On rereading an old essay lamenting the dearth of ambition in contemporary poetry. With apologies to actual prophets.

This poem, unlike so many,
is ambitious.

It means to end war, alleviate hunger,
do justice, love mercy,
and appear in the best anthologies.

Morning after morning, it thwacks a keyboard with querying emails,
impressing its importance
on a dozen unpaid assistants at little magazines.

For it aims at prophetic greatness!
See, it enlarges itself, attaining mythic proportions.
Its grand ambition cannot possibly be missed
by upstart readers of slush piles.

Nor will hearers at readings dismiss it swiftly.
(Important readings, mind you. Publicized nationally.)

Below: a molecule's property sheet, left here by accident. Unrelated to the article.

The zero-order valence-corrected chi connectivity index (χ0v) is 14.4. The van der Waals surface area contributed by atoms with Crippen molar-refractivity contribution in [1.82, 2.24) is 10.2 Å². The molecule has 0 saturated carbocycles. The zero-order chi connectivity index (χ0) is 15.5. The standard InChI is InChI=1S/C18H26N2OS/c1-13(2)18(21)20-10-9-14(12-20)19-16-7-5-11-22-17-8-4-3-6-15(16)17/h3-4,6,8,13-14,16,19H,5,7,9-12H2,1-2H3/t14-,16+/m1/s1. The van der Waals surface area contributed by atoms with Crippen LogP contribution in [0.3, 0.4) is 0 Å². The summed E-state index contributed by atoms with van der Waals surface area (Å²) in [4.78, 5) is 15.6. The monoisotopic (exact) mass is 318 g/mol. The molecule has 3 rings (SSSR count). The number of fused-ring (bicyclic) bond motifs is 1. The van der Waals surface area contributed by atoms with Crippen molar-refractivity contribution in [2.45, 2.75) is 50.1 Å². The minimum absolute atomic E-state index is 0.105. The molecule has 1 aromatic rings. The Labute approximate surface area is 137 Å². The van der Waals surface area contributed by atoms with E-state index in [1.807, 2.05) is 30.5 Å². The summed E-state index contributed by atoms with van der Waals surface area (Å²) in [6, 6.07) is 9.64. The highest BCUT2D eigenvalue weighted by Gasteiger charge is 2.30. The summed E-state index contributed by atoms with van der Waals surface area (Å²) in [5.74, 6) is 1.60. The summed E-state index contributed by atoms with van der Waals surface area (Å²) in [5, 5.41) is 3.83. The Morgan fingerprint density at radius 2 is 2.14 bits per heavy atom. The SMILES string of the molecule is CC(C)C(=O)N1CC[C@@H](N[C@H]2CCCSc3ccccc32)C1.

No, let them endure it for thirty minutes on aching haunches.

Throughout the daylong work, this poem aspires.
Though weary, it has not rebelled, has not turned back
from its great task.

And at day’s end, its hope is borne aloft
on the dream of a fresh headshot
destined to change the face of literature.

Maryann Corbett is the author of five books of poems, most recently In Code from Able Muse Press. Her work has appeared in journals like the Los Angeles Review of Books, Literary Imagination, Rattle, PN Review, and The Dark Horse, and in anthologies like Measure for Measure: An Anthology of Poetic Meters and Best American Poetry 2018. She is a past winner of the Richard Wilbur Award and the Willis Barnstone Translation Prize. Her sixth book, The O in the Air, is due out from Colosseum Books in 2023.